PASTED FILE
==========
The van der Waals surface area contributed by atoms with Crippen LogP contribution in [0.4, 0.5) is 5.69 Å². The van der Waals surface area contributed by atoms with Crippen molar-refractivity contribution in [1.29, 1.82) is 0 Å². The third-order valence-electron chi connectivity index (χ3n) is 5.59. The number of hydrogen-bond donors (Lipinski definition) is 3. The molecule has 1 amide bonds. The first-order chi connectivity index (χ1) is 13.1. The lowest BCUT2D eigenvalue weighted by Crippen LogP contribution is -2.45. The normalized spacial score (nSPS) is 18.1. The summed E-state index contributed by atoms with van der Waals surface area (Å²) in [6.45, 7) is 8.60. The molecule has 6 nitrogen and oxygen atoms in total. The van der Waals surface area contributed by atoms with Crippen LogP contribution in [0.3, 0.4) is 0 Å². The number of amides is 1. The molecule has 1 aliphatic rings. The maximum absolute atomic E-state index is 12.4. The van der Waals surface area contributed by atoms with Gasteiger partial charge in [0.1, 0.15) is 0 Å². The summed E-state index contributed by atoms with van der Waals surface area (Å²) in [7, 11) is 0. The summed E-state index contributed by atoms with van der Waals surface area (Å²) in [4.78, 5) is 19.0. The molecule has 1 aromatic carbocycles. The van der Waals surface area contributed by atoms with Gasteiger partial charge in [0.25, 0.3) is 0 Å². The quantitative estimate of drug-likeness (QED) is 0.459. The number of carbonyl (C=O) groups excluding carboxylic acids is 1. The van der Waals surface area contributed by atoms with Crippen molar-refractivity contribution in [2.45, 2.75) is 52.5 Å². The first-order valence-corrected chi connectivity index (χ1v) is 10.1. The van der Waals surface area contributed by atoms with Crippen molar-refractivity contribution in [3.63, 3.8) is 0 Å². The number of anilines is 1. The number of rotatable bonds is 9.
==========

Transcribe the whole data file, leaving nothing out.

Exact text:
The van der Waals surface area contributed by atoms with Crippen LogP contribution in [0.4, 0.5) is 5.69 Å². The van der Waals surface area contributed by atoms with Crippen molar-refractivity contribution in [1.29, 1.82) is 0 Å². The third-order valence-electron chi connectivity index (χ3n) is 5.59. The number of hydrogen-bond donors (Lipinski definition) is 3. The molecule has 1 amide bonds. The first-order chi connectivity index (χ1) is 13.1. The lowest BCUT2D eigenvalue weighted by Crippen LogP contribution is -2.45. The normalized spacial score (nSPS) is 18.1. The summed E-state index contributed by atoms with van der Waals surface area (Å²) in [6.45, 7) is 8.60. The molecule has 6 nitrogen and oxygen atoms in total. The van der Waals surface area contributed by atoms with Crippen LogP contribution in [0.3, 0.4) is 0 Å². The number of amides is 1. The molecule has 1 aliphatic rings. The maximum absolute atomic E-state index is 12.4. The van der Waals surface area contributed by atoms with Gasteiger partial charge in [0.1, 0.15) is 0 Å². The summed E-state index contributed by atoms with van der Waals surface area (Å²) in [7, 11) is 0. The summed E-state index contributed by atoms with van der Waals surface area (Å²) in [4.78, 5) is 19.0. The molecule has 1 aromatic carbocycles. The van der Waals surface area contributed by atoms with Gasteiger partial charge in [0.25, 0.3) is 0 Å². The quantitative estimate of drug-likeness (QED) is 0.459. The number of carbonyl (C=O) groups excluding carboxylic acids is 1. The van der Waals surface area contributed by atoms with Crippen molar-refractivity contribution in [2.45, 2.75) is 52.5 Å². The first-order valence-corrected chi connectivity index (χ1v) is 10.1. The van der Waals surface area contributed by atoms with Crippen molar-refractivity contribution in [3.63, 3.8) is 0 Å². The number of anilines is 1. The number of rotatable bonds is 9.